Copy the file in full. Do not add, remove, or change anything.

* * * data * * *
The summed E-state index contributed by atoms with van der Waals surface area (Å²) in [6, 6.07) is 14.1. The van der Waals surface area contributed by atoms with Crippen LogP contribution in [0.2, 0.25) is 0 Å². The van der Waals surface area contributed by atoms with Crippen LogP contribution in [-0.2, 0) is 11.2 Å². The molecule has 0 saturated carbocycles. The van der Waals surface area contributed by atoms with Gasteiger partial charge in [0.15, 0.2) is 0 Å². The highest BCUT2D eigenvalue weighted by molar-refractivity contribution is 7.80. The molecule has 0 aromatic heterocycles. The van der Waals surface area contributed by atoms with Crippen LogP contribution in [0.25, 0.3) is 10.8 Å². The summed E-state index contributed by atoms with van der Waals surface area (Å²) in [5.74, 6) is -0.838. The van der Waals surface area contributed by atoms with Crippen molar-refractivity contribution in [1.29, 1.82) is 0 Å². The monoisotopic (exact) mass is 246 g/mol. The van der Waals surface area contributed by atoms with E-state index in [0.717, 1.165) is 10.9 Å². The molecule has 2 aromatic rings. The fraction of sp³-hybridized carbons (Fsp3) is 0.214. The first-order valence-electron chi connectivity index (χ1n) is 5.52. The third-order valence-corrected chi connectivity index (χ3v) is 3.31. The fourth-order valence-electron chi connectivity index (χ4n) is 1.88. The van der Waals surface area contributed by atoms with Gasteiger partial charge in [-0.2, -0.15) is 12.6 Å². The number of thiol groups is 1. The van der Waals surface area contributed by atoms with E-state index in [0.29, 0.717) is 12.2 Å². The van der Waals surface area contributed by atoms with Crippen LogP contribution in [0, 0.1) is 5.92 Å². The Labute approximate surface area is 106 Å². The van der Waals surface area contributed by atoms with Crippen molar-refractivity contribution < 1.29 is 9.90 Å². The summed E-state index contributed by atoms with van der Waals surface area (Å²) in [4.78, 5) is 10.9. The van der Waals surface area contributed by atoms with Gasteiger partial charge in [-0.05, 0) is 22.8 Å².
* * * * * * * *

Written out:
The summed E-state index contributed by atoms with van der Waals surface area (Å²) in [6, 6.07) is 14.1. The van der Waals surface area contributed by atoms with Crippen LogP contribution in [0.2, 0.25) is 0 Å². The van der Waals surface area contributed by atoms with Crippen LogP contribution in [-0.2, 0) is 11.2 Å². The molecule has 0 saturated carbocycles. The van der Waals surface area contributed by atoms with Gasteiger partial charge in [0.15, 0.2) is 0 Å². The highest BCUT2D eigenvalue weighted by molar-refractivity contribution is 7.80. The molecule has 0 aromatic heterocycles. The van der Waals surface area contributed by atoms with Crippen LogP contribution in [0.25, 0.3) is 10.8 Å². The summed E-state index contributed by atoms with van der Waals surface area (Å²) in [5.74, 6) is -0.838. The van der Waals surface area contributed by atoms with Crippen molar-refractivity contribution in [1.29, 1.82) is 0 Å². The monoisotopic (exact) mass is 246 g/mol. The van der Waals surface area contributed by atoms with E-state index in [0.717, 1.165) is 10.9 Å². The molecule has 2 aromatic rings. The fraction of sp³-hybridized carbons (Fsp3) is 0.214. The first-order valence-electron chi connectivity index (χ1n) is 5.52. The third-order valence-corrected chi connectivity index (χ3v) is 3.31. The fourth-order valence-electron chi connectivity index (χ4n) is 1.88. The van der Waals surface area contributed by atoms with Gasteiger partial charge in [-0.2, -0.15) is 12.6 Å². The number of thiol groups is 1. The van der Waals surface area contributed by atoms with E-state index in [0.29, 0.717) is 12.2 Å². The van der Waals surface area contributed by atoms with Crippen LogP contribution in [0, 0.1) is 5.92 Å². The Labute approximate surface area is 106 Å². The van der Waals surface area contributed by atoms with Crippen molar-refractivity contribution < 1.29 is 9.90 Å². The summed E-state index contributed by atoms with van der Waals surface area (Å²) in [4.78, 5) is 10.9. The van der Waals surface area contributed by atoms with Gasteiger partial charge in [-0.05, 0) is 22.8 Å².